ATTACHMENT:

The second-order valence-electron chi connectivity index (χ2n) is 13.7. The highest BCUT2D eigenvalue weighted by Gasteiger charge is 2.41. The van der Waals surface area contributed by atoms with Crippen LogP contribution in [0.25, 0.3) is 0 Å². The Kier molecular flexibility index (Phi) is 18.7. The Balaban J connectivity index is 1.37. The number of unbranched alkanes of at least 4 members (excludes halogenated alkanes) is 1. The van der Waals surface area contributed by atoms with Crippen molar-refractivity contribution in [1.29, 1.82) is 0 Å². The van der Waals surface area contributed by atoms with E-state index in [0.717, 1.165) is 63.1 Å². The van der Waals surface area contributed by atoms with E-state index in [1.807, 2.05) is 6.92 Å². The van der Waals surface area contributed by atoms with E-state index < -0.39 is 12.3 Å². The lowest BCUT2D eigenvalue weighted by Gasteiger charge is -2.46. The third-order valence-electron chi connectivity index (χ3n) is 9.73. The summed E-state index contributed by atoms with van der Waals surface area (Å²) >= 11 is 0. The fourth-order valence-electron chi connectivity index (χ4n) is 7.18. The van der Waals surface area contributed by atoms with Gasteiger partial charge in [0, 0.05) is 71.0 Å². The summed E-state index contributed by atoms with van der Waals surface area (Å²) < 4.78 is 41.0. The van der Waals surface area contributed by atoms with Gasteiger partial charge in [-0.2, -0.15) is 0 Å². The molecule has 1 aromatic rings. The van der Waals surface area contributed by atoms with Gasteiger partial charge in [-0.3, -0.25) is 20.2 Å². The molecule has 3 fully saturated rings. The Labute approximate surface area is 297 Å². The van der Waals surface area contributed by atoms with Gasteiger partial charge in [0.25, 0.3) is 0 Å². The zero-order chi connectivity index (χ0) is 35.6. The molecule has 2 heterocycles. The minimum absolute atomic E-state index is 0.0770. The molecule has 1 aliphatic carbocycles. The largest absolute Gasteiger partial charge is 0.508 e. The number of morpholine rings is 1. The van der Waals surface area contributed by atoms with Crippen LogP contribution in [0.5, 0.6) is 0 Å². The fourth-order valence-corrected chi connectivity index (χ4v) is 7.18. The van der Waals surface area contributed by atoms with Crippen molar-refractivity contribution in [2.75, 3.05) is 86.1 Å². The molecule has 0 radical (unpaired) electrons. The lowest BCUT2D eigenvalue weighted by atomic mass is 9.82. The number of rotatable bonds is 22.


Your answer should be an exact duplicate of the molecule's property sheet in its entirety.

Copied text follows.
The second-order valence-electron chi connectivity index (χ2n) is 13.7. The highest BCUT2D eigenvalue weighted by Gasteiger charge is 2.41. The van der Waals surface area contributed by atoms with Crippen LogP contribution in [0.25, 0.3) is 0 Å². The Kier molecular flexibility index (Phi) is 18.7. The Balaban J connectivity index is 1.37. The number of unbranched alkanes of at least 4 members (excludes halogenated alkanes) is 1. The van der Waals surface area contributed by atoms with Crippen molar-refractivity contribution in [1.29, 1.82) is 0 Å². The van der Waals surface area contributed by atoms with E-state index in [0.717, 1.165) is 63.1 Å². The van der Waals surface area contributed by atoms with E-state index in [1.807, 2.05) is 6.92 Å². The van der Waals surface area contributed by atoms with E-state index < -0.39 is 12.3 Å². The lowest BCUT2D eigenvalue weighted by Gasteiger charge is -2.46. The third-order valence-electron chi connectivity index (χ3n) is 9.73. The summed E-state index contributed by atoms with van der Waals surface area (Å²) >= 11 is 0. The fourth-order valence-electron chi connectivity index (χ4n) is 7.18. The van der Waals surface area contributed by atoms with Gasteiger partial charge in [0, 0.05) is 71.0 Å². The summed E-state index contributed by atoms with van der Waals surface area (Å²) < 4.78 is 41.0. The van der Waals surface area contributed by atoms with Gasteiger partial charge in [-0.2, -0.15) is 0 Å². The molecule has 1 aromatic rings. The van der Waals surface area contributed by atoms with Gasteiger partial charge in [-0.3, -0.25) is 20.2 Å². The molecule has 3 fully saturated rings. The Labute approximate surface area is 297 Å². The van der Waals surface area contributed by atoms with Gasteiger partial charge in [0.25, 0.3) is 0 Å². The zero-order chi connectivity index (χ0) is 35.6. The molecule has 2 heterocycles. The minimum absolute atomic E-state index is 0.0770. The molecule has 1 aliphatic carbocycles. The largest absolute Gasteiger partial charge is 0.508 e. The number of morpholine rings is 1. The van der Waals surface area contributed by atoms with Crippen LogP contribution in [0.5, 0.6) is 0 Å². The fourth-order valence-corrected chi connectivity index (χ4v) is 7.18. The van der Waals surface area contributed by atoms with Crippen molar-refractivity contribution in [2.75, 3.05) is 86.1 Å². The molecule has 0 radical (unpaired) electrons. The lowest BCUT2D eigenvalue weighted by atomic mass is 9.82. The number of rotatable bonds is 22.